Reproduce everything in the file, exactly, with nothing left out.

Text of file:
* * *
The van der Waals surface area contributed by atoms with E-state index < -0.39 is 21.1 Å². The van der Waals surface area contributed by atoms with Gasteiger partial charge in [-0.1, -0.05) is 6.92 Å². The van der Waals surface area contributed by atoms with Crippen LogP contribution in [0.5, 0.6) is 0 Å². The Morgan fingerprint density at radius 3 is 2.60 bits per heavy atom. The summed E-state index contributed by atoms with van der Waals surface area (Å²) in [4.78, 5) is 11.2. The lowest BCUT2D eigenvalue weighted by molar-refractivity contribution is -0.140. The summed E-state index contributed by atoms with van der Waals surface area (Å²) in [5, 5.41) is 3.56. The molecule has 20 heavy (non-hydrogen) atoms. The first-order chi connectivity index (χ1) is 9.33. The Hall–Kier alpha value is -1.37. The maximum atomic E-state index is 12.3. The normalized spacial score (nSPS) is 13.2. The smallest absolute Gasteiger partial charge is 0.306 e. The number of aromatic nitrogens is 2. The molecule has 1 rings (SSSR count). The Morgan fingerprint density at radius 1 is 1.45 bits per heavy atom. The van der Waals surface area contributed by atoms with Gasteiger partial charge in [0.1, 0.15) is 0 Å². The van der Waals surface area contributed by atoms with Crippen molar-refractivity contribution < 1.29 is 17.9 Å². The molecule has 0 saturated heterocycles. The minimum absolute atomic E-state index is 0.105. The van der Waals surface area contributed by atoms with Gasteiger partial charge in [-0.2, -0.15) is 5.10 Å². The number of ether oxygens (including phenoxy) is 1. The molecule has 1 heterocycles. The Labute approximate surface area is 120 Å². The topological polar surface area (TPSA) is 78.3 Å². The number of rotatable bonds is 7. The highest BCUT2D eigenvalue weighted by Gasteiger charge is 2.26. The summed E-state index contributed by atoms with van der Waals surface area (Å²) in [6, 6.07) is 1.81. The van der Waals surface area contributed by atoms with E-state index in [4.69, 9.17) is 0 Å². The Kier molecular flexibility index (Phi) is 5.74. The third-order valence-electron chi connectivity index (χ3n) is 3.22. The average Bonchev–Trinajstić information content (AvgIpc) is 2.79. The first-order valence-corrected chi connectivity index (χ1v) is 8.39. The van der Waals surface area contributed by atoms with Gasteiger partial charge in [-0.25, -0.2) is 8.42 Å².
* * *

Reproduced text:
The van der Waals surface area contributed by atoms with E-state index < -0.39 is 21.1 Å². The van der Waals surface area contributed by atoms with Gasteiger partial charge in [-0.1, -0.05) is 6.92 Å². The van der Waals surface area contributed by atoms with Crippen LogP contribution in [0.5, 0.6) is 0 Å². The Morgan fingerprint density at radius 3 is 2.60 bits per heavy atom. The summed E-state index contributed by atoms with van der Waals surface area (Å²) in [4.78, 5) is 11.2. The lowest BCUT2D eigenvalue weighted by molar-refractivity contribution is -0.140. The summed E-state index contributed by atoms with van der Waals surface area (Å²) in [5, 5.41) is 3.56. The molecule has 20 heavy (non-hydrogen) atoms. The first-order chi connectivity index (χ1) is 9.33. The Hall–Kier alpha value is -1.37. The maximum atomic E-state index is 12.3. The normalized spacial score (nSPS) is 13.2. The smallest absolute Gasteiger partial charge is 0.306 e. The number of aromatic nitrogens is 2. The molecule has 1 rings (SSSR count). The Morgan fingerprint density at radius 1 is 1.45 bits per heavy atom. The van der Waals surface area contributed by atoms with Gasteiger partial charge in [0.1, 0.15) is 0 Å². The van der Waals surface area contributed by atoms with Crippen molar-refractivity contribution < 1.29 is 17.9 Å². The molecule has 0 saturated heterocycles. The minimum absolute atomic E-state index is 0.105. The van der Waals surface area contributed by atoms with Gasteiger partial charge in [-0.2, -0.15) is 5.10 Å². The number of ether oxygens (including phenoxy) is 1. The molecule has 1 heterocycles. The Labute approximate surface area is 120 Å². The topological polar surface area (TPSA) is 78.3 Å². The number of rotatable bonds is 7. The highest BCUT2D eigenvalue weighted by Gasteiger charge is 2.26. The summed E-state index contributed by atoms with van der Waals surface area (Å²) in [6, 6.07) is 1.81. The van der Waals surface area contributed by atoms with E-state index in [4.69, 9.17) is 0 Å². The Kier molecular flexibility index (Phi) is 5.74. The third-order valence-electron chi connectivity index (χ3n) is 3.22. The average Bonchev–Trinajstić information content (AvgIpc) is 2.79. The first-order valence-corrected chi connectivity index (χ1v) is 8.39. The van der Waals surface area contributed by atoms with Gasteiger partial charge in [-0.25, -0.2) is 8.42 Å².